2. The calamity of these persons did not arise from a disability to do what they were exhorted to, but was owing to a neglect of what they might have done: for they could have attended the ministry of the word, observed ordinances, and turned their faces and ears to the reproof of Wisdom; but they hated knowledge, and the means of it; they despised sermons, laughed at ordinances, and treated with the utmost contempt every admonition, counsel, and reproof; therefore they did eat of the fruit of their own ways, and were filled with their own devices, verse 31; there was a just retaliation made to them; they were paid in their own way; it was a righteous thing with Wisdom, and no insult on their misery, to laugh at their calamity, and mock when their fear came upon them.
III. This passage is produced in favor of sufficient grace given to men, to repent, believe, and convert themselves; and to prove that God’s calls, invitations, and messages, by his prophets, are sufficient inducements to procure reformation and repentance. To which I answer,
1. It is plain that the persons here spoken of, called unto, exhorted, and threatened, had not sufficient grace; since they are represented as fools, scorners, lovers of folly, haters of knowledge; who despised the counsel of Wisdom, and rejected her reproof.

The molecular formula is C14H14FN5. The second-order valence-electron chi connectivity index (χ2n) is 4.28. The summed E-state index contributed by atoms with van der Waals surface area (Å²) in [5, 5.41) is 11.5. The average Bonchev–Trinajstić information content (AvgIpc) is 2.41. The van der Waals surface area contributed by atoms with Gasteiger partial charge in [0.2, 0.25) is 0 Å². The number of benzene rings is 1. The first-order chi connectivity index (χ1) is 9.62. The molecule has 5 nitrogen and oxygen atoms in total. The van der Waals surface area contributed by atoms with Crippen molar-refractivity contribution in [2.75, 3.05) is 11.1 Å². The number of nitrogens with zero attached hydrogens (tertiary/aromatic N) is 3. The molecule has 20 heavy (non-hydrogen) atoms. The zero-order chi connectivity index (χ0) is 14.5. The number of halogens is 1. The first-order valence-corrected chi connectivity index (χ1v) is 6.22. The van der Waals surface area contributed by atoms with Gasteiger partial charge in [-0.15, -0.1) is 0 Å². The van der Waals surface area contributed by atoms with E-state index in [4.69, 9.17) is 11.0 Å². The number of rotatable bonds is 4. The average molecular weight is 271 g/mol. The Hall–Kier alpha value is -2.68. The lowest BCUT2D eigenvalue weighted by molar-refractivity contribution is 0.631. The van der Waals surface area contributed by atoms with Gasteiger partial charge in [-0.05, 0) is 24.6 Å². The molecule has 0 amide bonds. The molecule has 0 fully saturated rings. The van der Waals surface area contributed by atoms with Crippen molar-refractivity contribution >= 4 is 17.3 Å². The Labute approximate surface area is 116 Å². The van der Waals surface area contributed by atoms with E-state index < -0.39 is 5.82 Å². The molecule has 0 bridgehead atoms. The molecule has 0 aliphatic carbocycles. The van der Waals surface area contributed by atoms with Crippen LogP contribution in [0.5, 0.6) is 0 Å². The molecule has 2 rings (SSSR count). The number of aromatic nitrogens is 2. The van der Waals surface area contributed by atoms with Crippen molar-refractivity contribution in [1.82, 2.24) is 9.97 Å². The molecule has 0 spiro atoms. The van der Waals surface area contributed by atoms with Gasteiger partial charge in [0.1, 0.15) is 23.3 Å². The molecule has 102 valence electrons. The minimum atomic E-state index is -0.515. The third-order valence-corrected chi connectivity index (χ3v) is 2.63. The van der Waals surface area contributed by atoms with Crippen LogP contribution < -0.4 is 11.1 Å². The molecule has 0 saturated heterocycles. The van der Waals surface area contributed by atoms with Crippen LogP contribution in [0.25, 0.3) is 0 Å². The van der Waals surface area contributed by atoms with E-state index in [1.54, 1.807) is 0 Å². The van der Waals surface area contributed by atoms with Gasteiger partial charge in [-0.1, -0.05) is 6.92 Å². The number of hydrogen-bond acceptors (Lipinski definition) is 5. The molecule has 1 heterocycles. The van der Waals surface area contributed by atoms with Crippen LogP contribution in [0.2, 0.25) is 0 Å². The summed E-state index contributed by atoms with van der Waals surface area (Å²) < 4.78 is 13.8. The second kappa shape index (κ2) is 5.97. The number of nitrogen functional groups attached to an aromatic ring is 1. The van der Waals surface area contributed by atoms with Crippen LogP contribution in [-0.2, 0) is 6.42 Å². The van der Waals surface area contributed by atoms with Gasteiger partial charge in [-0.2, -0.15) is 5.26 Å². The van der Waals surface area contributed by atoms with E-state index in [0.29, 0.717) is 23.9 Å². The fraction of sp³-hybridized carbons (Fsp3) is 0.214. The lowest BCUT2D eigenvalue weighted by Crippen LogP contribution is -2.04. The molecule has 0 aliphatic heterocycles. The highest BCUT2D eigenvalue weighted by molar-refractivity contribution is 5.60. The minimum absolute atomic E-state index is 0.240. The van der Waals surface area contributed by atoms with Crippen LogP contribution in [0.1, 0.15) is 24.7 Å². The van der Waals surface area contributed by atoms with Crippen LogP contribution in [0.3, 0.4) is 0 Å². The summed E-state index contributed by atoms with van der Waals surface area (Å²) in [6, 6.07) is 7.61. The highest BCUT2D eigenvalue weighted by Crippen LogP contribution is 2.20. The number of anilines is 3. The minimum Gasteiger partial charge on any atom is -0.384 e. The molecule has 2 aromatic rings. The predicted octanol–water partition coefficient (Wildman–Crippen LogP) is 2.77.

2. Nor should this be concluded from the encouragement that Wisdom gives, to turn to her reproof; saying, Behold, I will pour out my spirit unto you; since this is not to be understood of the Holy Ghost, and of the dispensation of his extraordinary gifts, or of saving grace; for when he is promised in either of these senses, it is expressed by a different phrase than what is here used; he is promised to be poured out upon, and not as here, unto the sons of men: (see Isaiah 44:3; Ezekiel 39:29; Joel 2:28). I observe that Dr. Whitby, whenever he cites the passage before us, inadvertently transcribes it as though it was read, I will pour out my Spirit upon you, when it is unto you. By the Spirit, we are to understand the mind of Wisdom; so the word hwr is used in Proverbs 29:11; and by pouring it out, a large and full revelation of it to the sons of men, as it is explained in the next clause, I will make known my words unto you.
3. This external revelation of the mind of Christ, ought not to be called sufficient grace; it is indeed the means of conveying and implanting grace, when it comes not in word only, but the Holy Ghost and with power: it is not sufficient means of grace to all men; for all men have it not, nor is it so to all that have it; for to some it is the savor of death unto death, whilst it is to others the savor of life unto life; nor is it of itself sufficient means to any, without the efficacious grace of God. Hence,
4. Though the calls, invitations, and messages of God to men, by his ministers, may be sometimes (for they are not always) sufficient inducements to procure an external reformation, an outward repentance, as in the people of Nineveh; yet these are not sufficient of themselves, without powerful grace, to produce true faith in Christ, evangelical repentance towards God, and new spiritual obedience, in life and conversation.
IV. These words, I have called, and ye refused; I have stretched out my hand, and no man regarded, are used to prove the resistibility of the grace of God, and that an irresistible power is not necessary to the conversion of a sinner. But,